1984 Topps Don Mattingly RC
He's a Yankee who was a pretty good player. That is always worth quite a bit around the world of baseball cards. Growing up, the Don Mattingly rookie cards were always pretty good cards to own. For years I had a copy of the 1984 Topps card, but the bottom left corner had a tear over his picture. Sometime in college I found a cheap box of 1984 Topps cards and busted them open. I was pumped to land a good copy of the Mattingly rookie. I've added the Donruss and Fleer at some point over the years too. Mattingly rookies are not the most valuable cards in the world, but they are pretty darn popular.
Mattingly's popularity in the hobby extends beyond his rookie cards. He's one of the few 80s stars whose base cards will sell slightly above junk wax prices and there is good demand on some of his 90s inserts. In fact, his 90s inserts not only sell, but they actually draw a pretty good price. I remember trying to put together the 1994 Flair Hot Gloves set a few years back. Last card I need was Don Mattingly. Hard to find. Expensive to buy. The set is complete, but just know you are going to pay for hard to find Matttingly cards. His 1993 Finest Refractor is one that frequently crosses triple digits.
1994 Flair Hot Gloves Don Mattingly
On the Field Impact-
As a Cardinals fan I could always identify with Don Mattingly. Cardinals fans always have their fan favorites and they are always completely overvalued. For example, there is a huge crowd of people who think that Willie McGee should have his number retired. McGee had a few nice seasons, but he's not Red Schoendienst, Ozzie Smith, or even Ken Boyer (the only retired Cardinals number of a non-Hall of Famer). Mattingly might be closer to Ken Boyer than Willie McGee, but in my opinion he's not a Hall of Famer. Sorry Yankees fans. He's a really nice player and had some spectacular seasons, but there was not much there when he was not healthy. Which was often.
Now, the 1980s Yankees were not as bad as everyone made them out to be. Sure they went a whole decade without a World Series title, but there were some good teams around them. 1983 they won 91 games, but finished third behind the Tigers and World Champion Orioles. 1984 they won 87 and were in the same division as the Tigers. 1985 they won 97 games, 1986 they won 90, 1987 they won 87, 1988 they won 85, and 1989 they were actually really bad. Through all of those just misses Don Mattingly was the best player on the team. I like the 1980s Don Mattingly and will readily admit that if the production shown below had continued for a few more years I would support Mattingly for the Hall.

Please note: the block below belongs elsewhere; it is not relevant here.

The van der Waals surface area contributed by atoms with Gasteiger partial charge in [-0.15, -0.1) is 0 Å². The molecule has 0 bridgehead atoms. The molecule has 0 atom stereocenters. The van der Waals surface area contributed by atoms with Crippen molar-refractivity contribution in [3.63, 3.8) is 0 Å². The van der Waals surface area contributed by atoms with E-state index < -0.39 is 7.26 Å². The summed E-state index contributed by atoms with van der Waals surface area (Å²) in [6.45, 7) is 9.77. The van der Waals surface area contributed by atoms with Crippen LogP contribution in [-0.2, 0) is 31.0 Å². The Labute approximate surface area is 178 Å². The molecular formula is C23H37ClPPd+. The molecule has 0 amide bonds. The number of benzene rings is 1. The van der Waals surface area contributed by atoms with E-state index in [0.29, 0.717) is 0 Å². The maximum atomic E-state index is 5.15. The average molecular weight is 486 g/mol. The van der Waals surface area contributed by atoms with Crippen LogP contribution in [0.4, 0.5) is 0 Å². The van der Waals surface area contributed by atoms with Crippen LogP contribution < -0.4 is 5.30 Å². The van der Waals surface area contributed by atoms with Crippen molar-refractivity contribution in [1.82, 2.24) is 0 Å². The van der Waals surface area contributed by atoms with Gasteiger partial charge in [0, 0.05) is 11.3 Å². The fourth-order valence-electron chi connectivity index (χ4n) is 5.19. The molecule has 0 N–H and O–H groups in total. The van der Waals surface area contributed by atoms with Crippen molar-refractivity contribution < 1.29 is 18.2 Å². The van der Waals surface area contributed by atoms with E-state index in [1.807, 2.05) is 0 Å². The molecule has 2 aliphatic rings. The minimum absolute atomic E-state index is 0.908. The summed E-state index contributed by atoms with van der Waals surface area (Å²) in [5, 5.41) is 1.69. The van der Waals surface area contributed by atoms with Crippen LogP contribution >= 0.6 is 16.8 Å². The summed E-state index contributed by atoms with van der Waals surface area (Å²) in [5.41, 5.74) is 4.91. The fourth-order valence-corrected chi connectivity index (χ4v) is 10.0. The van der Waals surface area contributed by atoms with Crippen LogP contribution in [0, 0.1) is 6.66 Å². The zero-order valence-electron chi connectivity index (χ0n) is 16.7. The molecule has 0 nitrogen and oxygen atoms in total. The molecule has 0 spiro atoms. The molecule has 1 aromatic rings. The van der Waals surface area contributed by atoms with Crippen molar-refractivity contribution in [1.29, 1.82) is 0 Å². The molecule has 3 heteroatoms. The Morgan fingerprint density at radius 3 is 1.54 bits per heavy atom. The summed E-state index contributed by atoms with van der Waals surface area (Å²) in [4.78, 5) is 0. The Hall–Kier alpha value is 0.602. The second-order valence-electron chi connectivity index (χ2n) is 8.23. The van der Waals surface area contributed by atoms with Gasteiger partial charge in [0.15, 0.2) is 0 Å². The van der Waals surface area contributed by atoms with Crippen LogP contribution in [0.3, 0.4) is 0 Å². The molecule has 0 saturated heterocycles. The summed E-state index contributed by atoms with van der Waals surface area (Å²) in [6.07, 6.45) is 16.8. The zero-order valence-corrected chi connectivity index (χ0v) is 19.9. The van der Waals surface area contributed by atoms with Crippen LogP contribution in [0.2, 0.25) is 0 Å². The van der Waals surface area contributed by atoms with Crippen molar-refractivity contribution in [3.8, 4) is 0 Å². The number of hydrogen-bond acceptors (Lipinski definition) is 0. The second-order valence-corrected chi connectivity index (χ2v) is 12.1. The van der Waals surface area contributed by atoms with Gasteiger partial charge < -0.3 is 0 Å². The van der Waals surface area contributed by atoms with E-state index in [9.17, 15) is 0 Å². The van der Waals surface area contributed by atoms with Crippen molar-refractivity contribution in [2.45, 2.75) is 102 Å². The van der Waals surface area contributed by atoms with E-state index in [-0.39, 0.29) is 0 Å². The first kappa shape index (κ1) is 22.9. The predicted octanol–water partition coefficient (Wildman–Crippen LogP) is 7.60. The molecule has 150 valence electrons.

I will spare Yankees fans a screen shot of the 1990s Don Mattingly numbers. They aren't ugly or anything, but they are not Hall of Fame. Outside the numbers it seemed Mattingly was a blue collar player, hustled, worked hard, and really cared about the team winning. I think those qualities as a player earn him a lot of love from Yankees fans and really push some of the Hall talk around the former first baseman. The plaque in Monument Park is cool and more than enough recognition. Sideburns.
By the way, he's a pretty good manager too.
I am going off the radar a little bit with my favorite Mattingly, but also sticking with the miniature theme from the Eck post. I am going to go with the 1989 Topps Sticker Back Card of Donnie Ballgame. I always really liked this set. Pretty cool little wrinkle thrown in with the sticker books too.
1989 Topps Sticker Backs Don Mattingly